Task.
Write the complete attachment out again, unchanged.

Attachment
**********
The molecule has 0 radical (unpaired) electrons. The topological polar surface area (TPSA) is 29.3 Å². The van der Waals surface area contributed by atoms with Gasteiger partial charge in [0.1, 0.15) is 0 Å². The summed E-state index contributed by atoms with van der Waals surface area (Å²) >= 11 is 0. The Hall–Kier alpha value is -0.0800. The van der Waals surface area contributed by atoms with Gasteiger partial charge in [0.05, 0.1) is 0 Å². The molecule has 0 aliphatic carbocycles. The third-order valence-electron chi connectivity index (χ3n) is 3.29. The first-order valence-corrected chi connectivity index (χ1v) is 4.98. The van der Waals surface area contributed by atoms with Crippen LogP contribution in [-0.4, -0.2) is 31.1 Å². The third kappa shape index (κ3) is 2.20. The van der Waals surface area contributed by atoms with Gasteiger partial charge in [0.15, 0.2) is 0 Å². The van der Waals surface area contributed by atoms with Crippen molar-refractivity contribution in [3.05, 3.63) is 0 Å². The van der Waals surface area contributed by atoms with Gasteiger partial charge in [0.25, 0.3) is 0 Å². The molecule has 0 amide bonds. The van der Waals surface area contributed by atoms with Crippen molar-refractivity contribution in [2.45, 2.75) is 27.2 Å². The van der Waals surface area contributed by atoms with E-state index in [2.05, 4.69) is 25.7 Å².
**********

The molecule has 0 radical (unpaired) electrons. The topological polar surface area (TPSA) is 29.3 Å². The van der Waals surface area contributed by atoms with Gasteiger partial charge in [0.1, 0.15) is 0 Å². The summed E-state index contributed by atoms with van der Waals surface area (Å²) >= 11 is 0. The Hall–Kier alpha value is -0.0800. The van der Waals surface area contributed by atoms with Gasteiger partial charge in [0.05, 0.1) is 0 Å². The molecule has 0 aliphatic carbocycles. The third-order valence-electron chi connectivity index (χ3n) is 3.29. The first-order valence-corrected chi connectivity index (χ1v) is 4.98. The van der Waals surface area contributed by atoms with Crippen LogP contribution in [-0.4, -0.2) is 31.1 Å². The third kappa shape index (κ3) is 2.20. The van der Waals surface area contributed by atoms with Gasteiger partial charge in [0.15, 0.2) is 0 Å². The van der Waals surface area contributed by atoms with Crippen molar-refractivity contribution in [3.05, 3.63) is 0 Å². The van der Waals surface area contributed by atoms with Gasteiger partial charge in [0.25, 0.3) is 0 Å². The molecule has 0 amide bonds. The van der Waals surface area contributed by atoms with Crippen molar-refractivity contribution in [2.45, 2.75) is 27.2 Å². The van der Waals surface area contributed by atoms with E-state index in [2.05, 4.69) is 25.7 Å².